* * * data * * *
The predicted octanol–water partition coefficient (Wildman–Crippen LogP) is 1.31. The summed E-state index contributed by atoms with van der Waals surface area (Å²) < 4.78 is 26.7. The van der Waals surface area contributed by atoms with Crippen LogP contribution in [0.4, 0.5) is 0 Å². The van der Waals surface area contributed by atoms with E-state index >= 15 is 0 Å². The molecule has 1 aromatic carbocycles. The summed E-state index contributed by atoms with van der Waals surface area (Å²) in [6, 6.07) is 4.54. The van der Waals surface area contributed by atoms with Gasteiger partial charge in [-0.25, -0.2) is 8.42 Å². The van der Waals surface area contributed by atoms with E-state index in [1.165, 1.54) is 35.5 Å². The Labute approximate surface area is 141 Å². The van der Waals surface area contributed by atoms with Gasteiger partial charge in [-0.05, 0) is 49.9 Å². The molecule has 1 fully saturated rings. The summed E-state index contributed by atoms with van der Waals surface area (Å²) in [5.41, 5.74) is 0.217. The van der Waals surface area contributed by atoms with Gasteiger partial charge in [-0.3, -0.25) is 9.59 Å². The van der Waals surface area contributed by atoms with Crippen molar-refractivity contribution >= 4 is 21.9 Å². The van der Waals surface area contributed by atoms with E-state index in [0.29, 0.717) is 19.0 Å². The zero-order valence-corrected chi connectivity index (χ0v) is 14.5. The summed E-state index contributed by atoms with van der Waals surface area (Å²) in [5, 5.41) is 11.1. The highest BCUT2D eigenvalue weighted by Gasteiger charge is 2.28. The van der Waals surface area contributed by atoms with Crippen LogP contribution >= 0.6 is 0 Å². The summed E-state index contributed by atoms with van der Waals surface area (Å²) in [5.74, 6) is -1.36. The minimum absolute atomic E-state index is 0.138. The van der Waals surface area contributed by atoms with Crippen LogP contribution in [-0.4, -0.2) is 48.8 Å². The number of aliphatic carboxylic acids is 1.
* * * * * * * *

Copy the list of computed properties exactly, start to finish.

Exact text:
The predicted octanol–water partition coefficient (Wildman–Crippen LogP) is 1.31. The summed E-state index contributed by atoms with van der Waals surface area (Å²) < 4.78 is 26.7. The van der Waals surface area contributed by atoms with Crippen LogP contribution in [0.4, 0.5) is 0 Å². The van der Waals surface area contributed by atoms with E-state index >= 15 is 0 Å². The molecule has 1 aromatic carbocycles. The summed E-state index contributed by atoms with van der Waals surface area (Å²) in [6, 6.07) is 4.54. The van der Waals surface area contributed by atoms with Gasteiger partial charge in [-0.25, -0.2) is 8.42 Å². The van der Waals surface area contributed by atoms with E-state index in [1.165, 1.54) is 35.5 Å². The Labute approximate surface area is 141 Å². The van der Waals surface area contributed by atoms with Gasteiger partial charge in [-0.05, 0) is 49.9 Å². The molecule has 1 fully saturated rings. The summed E-state index contributed by atoms with van der Waals surface area (Å²) in [5.41, 5.74) is 0.217. The van der Waals surface area contributed by atoms with Gasteiger partial charge in [-0.3, -0.25) is 9.59 Å². The van der Waals surface area contributed by atoms with Crippen molar-refractivity contribution >= 4 is 21.9 Å². The van der Waals surface area contributed by atoms with E-state index in [0.29, 0.717) is 19.0 Å². The zero-order valence-corrected chi connectivity index (χ0v) is 14.5. The summed E-state index contributed by atoms with van der Waals surface area (Å²) in [5, 5.41) is 11.1. The highest BCUT2D eigenvalue weighted by Gasteiger charge is 2.28. The van der Waals surface area contributed by atoms with Crippen LogP contribution >= 0.6 is 0 Å². The summed E-state index contributed by atoms with van der Waals surface area (Å²) in [5.74, 6) is -1.36. The minimum absolute atomic E-state index is 0.138. The van der Waals surface area contributed by atoms with Crippen LogP contribution in [-0.4, -0.2) is 48.8 Å². The number of aliphatic carboxylic acids is 1.